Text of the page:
\mˈɪlk], \mˈɪlk], \m_ˈɪ_l_k]\
Definitions of MILK
- 2006 - WordNet 3.0
- 2011 - English Dictionary Database
- 2010 - New Age Dictionary Database
- 1913 - Webster's Revised Unabridged Dictionary
- 2010 - Medical Dictionary Database
- 1919 - The Winston Simplified Dictionary
- 1899 - The american dictionary of the english language.
- 1919 - The Concise Standard Dictionary of the English Language
- 1920 - A practical medical dictionary.
- 1898 - Warner's pocket medical dictionary of today.
- 1894 - The Clarendon dictionary
- 1914 - Nuttall's Standard dictionary of the English language
- 1874 - Etymological and pronouncing dictionary of the English language
- 1846 - Medical lexicon: a dictionary of medical science
- 1898 - American pocket medical dictionary
- 1916 - Appleton's medical dictionary
- 1871 - The Cabinet Dictionary of the English Language
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By Princeton University
By DataStellar Co., Ltd
By Oddity Software
By Noah Webster.
By DataStellar Co., Ltd
By William Dodge Lewis, Edgar Arthur Singer
By Daniel Lyons
By James Champlin Fernald
By Stedman, Thomas Lathrop
By William R. Warner
By William Hand Browne, Samuel Stehman Haldeman
By Nuttall, P.Austin.
By Stormonth, James, Phelp, P. H.
A fluid secreted by the mammary glands of the females of the mammalia. The skimmed milk of the cow, contains water, caseous matter, traces of butter, sugar of milk, chloride of sodium, phosphate, and acetate of potasa, lactic acid, lactate of iron, and earthy phosphate. The cream is formed of butter, casein, and whey, in which there is sugar of milk and salts. When examined by the microscope, milk is seen to contain a large number of particles, or irregular size and shape, varying from 1/12700 th to 1/3040 th of an inch in diameter. They consist of oily matter, surrounded by a delicate pellicle, and are the milk globules.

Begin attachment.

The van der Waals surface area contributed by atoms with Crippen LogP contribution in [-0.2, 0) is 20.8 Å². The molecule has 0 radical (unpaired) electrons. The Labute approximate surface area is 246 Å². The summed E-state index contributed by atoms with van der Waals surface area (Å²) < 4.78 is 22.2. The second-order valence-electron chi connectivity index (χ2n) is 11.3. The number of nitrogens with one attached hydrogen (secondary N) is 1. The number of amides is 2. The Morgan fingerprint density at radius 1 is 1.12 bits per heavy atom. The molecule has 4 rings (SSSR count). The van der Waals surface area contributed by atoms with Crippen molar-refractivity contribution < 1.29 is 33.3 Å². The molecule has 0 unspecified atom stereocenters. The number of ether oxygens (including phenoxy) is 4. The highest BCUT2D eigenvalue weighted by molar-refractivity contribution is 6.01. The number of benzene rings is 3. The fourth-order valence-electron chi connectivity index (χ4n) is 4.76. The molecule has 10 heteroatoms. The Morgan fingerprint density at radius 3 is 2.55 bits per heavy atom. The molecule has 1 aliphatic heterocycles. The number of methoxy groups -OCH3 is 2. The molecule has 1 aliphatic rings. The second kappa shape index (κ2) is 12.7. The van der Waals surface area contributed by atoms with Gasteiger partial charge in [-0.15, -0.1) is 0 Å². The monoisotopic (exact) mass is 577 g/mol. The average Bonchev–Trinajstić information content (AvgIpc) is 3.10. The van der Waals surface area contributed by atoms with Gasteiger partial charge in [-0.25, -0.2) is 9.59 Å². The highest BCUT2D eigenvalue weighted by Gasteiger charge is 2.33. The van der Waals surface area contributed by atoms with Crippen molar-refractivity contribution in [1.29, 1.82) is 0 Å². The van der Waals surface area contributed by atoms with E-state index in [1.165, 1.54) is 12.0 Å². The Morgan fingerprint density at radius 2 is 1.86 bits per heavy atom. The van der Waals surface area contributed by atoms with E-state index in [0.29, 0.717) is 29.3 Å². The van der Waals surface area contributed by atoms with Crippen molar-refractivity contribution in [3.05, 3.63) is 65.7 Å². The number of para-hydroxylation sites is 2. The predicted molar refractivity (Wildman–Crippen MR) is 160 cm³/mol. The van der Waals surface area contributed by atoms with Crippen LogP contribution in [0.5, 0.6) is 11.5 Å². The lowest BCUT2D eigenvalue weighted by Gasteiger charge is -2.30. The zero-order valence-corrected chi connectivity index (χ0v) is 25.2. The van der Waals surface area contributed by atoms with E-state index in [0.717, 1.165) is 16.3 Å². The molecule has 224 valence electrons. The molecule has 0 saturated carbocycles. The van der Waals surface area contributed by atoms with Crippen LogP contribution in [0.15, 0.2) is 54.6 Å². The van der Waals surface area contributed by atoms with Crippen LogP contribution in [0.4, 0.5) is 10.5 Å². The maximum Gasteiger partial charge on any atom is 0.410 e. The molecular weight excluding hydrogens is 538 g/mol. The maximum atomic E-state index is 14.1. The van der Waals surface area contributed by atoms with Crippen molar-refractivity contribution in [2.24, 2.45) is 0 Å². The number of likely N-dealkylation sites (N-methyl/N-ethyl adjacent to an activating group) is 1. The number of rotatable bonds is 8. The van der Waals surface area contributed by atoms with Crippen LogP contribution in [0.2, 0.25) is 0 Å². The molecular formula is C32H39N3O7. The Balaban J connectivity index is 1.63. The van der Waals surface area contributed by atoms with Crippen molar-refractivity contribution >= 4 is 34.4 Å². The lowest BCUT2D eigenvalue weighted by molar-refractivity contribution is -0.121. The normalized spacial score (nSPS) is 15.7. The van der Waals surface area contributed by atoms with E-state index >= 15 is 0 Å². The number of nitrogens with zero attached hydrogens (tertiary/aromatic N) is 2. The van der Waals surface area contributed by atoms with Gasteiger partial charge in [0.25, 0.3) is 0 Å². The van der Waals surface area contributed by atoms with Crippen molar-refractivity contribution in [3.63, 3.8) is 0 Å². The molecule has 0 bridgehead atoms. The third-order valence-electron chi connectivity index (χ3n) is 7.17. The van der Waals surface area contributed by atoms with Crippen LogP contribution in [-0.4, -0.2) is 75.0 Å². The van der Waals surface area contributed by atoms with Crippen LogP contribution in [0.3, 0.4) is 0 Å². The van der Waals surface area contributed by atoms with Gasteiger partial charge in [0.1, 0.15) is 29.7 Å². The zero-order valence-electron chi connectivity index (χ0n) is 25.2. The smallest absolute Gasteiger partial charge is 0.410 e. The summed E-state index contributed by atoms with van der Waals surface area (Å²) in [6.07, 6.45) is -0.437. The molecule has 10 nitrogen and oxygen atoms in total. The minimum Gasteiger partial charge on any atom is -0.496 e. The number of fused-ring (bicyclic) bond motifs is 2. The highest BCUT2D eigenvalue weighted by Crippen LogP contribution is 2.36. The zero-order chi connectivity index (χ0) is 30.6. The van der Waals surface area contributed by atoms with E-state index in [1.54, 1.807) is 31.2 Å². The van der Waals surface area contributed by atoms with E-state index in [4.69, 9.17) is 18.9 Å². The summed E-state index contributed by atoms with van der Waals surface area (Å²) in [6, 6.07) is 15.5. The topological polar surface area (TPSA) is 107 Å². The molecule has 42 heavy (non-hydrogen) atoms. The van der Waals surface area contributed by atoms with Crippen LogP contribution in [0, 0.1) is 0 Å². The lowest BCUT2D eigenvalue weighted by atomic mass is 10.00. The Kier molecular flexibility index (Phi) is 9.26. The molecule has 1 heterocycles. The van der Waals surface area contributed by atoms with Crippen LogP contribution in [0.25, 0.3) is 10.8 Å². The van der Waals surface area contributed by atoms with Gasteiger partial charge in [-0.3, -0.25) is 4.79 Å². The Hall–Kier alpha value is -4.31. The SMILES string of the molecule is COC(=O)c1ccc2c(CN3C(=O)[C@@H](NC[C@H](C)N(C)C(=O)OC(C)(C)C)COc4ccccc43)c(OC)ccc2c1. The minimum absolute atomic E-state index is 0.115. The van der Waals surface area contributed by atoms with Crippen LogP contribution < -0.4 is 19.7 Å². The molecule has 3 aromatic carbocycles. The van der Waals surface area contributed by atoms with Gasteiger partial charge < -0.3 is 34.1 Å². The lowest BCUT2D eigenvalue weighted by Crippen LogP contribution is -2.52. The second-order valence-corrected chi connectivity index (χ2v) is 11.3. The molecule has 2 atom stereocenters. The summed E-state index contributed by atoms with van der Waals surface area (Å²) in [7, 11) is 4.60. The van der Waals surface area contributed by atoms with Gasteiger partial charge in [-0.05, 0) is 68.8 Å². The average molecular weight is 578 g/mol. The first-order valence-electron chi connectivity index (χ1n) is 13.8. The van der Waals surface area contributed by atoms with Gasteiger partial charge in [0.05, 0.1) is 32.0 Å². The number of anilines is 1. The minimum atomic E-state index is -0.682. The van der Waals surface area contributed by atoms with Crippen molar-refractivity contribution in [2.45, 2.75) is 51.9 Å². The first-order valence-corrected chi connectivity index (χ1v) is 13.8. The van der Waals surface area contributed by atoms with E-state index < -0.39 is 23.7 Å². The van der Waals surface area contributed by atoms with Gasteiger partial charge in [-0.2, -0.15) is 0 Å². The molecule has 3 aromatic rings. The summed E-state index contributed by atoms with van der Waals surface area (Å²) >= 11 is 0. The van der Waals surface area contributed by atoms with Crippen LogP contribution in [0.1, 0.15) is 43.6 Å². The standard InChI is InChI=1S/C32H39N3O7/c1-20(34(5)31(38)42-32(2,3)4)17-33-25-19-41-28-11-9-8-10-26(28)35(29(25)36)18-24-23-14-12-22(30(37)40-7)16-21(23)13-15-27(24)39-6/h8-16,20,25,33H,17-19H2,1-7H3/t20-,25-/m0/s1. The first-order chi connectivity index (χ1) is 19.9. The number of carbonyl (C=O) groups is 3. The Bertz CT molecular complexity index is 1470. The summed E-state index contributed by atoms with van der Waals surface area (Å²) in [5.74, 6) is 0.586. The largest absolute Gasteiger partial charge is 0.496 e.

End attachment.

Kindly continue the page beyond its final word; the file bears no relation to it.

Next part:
By Robley Dunglison
By Willam Alexander Newman Dorland
The white opaque fluid secreted by the mammary glands. In the human female it consists of from 86 to 90 per cent. of water, 3 to 3.9 of casein, 3.7 to 3.9 of lactose, 2.5 to 3.8 of butter, 0.1 to 0.27 of lactoprotein, traces of albumin, and 0.5 per cent. of various salts. According to Sebelien, lactalbumin and lactoglobulin are also present. Its opacity is due to fat globules.
By Smith Ely Jelliffe
Word of the day
- Tilings capable of being inherited, be it corporeal or incorporeal,real, personal, mixed, and including not only lands everything thereon, but alsolieir-looms, certain furniture which, by custom, may descend to the heir togetherwith (he land. Co. Litt. 5b; 2 Bl. Comm. 17; Nell is v. Munson, 108 N. Y. 453, 15 E.730; Owens Lewis, 40 Ind. 508, Am. Rep. 205; Whitlock Greacen. 4S J. Eq.350. 21 Atl. 944; Mitchell Warner, 5 Conn. 407; New York Mabie, 13 150, 04Am. Dec. 53S. Estates. Anything capable of being inherited, be it corporeal or incorporeal, real, personal, mixed and including not only lands everything thereon, but also heir looms, certain furniture which, by custom, may descend to the heir, together with land. Co. Litt. 5 b; 1 Tho. 219; 2 Bl. Com. 17. this term such things are denoted, as subject-matter inheritance, inheritance itself; cannot therefore, its own intrinsic force, enlarge an estate, prima facie a life into fee. B. & P. 251; 8 T. R. 503; 219, note Hereditaments are divided into corporeal and incorporeal. confined to lands. (q. v.) Vide Incorporeal hereditaments, Shep. To. 91; Cruise's Dig. tit. 1, s. 1; Wood's Inst.221; 3 Kent, Com. 321; Dane's Ab. Index, h.t.; 1 Chit. Pr. 203-229; 2 Bouv. Inst. n. 1595, et seq.